“It was such a great experience to be with the kids at the art show,” said Alicia Malnati, PGA TOUR Wives Association member and wife of TOUR player Peter Malnati. “We had such a great turnout. We did face painting and drew pictures. We were silly and goofy and got to watch some golf. Some of the pictures we drew might make it onto caddie bibs next year. What a great partnership, a great event, a great outing. Giving back to kids just feels right. It’s an easy partnership to get behind. It makes you feel really good to see the kids relaxing and having fun and forgetting about the inside of their hospital room for a little while. This gave them a chance to get out and feel surrounded by people who care about them a lot and are supporting them.”

Purple Eagle plane dedication

Every year since 2012, FedEx has named a Cessna Caravan plane after a patient of St. Jude Children’s Research Hospital. The “Purple Eagle” honorees are the sons and daughters of FedEx employees.

In front of a crowd Wednesday afternoon at this year’s dedication at TPC Southwind, Bill West, Jr., vice president of Supplemental Air Operations for FedEx illuminated with words the foot prints made by past honorees. Foot prints not only serve as where one has been, but where one is going. Each past honoree, despite their uphill fights, is going, growing and rising above.

This year’s honoree, Calvin, began experiencing excruciating headaches last July, followed by bouts of sickness. Ultimately, scans revealed a mass on his brain. While not cancerous, it was a very aggressive tumor. He underwent two surgeries in his home state of California, but his journey landed him in Memphis, where he began follow-up treatments at St. Jude Children’s Research hospital. There, he underwent two additional surgeries to relieve pressure on his brain. This was followed by six weeks of proton radiation therapy. Recently, he wrapped up treatment and now comes only for check-ups every three months. Calvin’s greatest passion is tending to the well-being of his 90-year-old grandmother.

Since being honored in 2016, Alyssa de Jong has been busy writing her sun safety comic book, giving all proceeds to St. Jude Children’s Research Hospital.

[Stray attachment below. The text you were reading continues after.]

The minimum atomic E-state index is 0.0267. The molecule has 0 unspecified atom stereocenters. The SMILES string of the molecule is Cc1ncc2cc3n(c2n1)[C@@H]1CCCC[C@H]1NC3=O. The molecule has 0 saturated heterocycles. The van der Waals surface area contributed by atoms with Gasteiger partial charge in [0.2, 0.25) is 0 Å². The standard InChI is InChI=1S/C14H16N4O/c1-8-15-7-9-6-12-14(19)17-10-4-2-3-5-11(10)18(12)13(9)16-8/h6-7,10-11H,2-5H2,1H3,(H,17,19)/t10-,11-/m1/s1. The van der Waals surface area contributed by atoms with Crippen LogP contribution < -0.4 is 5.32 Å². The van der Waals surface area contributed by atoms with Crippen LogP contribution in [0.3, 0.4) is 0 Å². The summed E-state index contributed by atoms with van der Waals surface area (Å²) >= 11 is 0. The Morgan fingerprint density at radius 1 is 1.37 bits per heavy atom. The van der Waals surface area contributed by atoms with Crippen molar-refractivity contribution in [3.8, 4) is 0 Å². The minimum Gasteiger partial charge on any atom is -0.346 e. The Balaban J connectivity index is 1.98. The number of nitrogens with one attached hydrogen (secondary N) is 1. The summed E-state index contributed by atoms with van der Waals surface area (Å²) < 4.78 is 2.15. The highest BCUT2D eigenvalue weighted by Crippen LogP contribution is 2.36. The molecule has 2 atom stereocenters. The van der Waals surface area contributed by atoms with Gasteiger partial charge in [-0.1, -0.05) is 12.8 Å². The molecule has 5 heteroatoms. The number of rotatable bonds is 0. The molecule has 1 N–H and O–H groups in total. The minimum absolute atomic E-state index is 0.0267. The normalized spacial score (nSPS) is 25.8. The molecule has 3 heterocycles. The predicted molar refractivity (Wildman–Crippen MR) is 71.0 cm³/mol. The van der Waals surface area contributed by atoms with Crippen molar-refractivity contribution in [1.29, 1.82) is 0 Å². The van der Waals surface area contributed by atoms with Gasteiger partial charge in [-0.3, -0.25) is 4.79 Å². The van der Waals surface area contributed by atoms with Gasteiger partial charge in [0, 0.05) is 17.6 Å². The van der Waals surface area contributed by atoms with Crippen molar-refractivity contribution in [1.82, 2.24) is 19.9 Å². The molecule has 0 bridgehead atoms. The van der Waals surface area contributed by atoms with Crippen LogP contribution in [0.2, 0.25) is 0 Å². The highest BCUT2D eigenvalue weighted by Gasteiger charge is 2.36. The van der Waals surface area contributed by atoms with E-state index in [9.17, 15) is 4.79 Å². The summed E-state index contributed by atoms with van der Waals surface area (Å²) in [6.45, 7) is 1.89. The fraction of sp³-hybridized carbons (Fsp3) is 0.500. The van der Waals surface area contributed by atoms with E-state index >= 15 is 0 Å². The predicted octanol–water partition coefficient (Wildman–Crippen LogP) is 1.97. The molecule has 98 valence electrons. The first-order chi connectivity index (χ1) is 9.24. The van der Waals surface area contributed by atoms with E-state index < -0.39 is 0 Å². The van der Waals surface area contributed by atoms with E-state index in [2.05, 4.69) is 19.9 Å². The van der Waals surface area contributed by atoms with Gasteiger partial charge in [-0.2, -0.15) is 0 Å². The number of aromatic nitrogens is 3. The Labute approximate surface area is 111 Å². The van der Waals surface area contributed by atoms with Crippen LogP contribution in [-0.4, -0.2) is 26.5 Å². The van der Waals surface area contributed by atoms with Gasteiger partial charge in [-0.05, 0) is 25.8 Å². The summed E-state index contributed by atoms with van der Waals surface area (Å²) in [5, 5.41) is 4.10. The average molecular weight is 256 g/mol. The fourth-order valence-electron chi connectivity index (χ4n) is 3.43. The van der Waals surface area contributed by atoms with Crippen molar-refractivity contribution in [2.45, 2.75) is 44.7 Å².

Tyler West, the 2015 honoree, was away at Boy Scout Camp this week after having recently earned a purple belt in karate.

2014 honoree Allie Allen has since graduated from two high schools, the St. Jude High School and Houston High School in Germantown. She is headed to Ole Miss in the fall.

Hayes Brown, the 2013 honoree spends a lot of time fishing and hunting. Last December, he led his family in the St. Jude 5K road race.

2012 honoree McKaylee Borklund just graduated from the third grade and couldn’t be on site Wednesday. Like a foot print, the message she sent to the crowd was simple, yet profound; “Hi.”

“These individuals comprise a very illustrious group, one defined by amazing feats, unique talents and tales of perseverance to never cease to amaze,” West said.

“Those are those special moments for those of us blessed enough with the health to have them take for granted,” said Richard Shadyac, Jr., CEO of ALSAC, the fundraising arm of St. Jude Children’s Research Hospital. “The kids at St. Jude don’t take those moments for granted. Those are special, special times in their lives. That’s what the support of the public allows. They allow St. Jude Research Hospital to make these moments happen, to make sure these kids have the opportunities to live out their dreams.”

And, they’re dreams that started with a foot print. Some may not have been the easiest step to make, but whether the marks reached an early end or continue today, by virtue of a foot print, a dream was realized.

That’s the resonating victory that, year after year, defines all of what the FedEx St. Jude Classic is comprised of.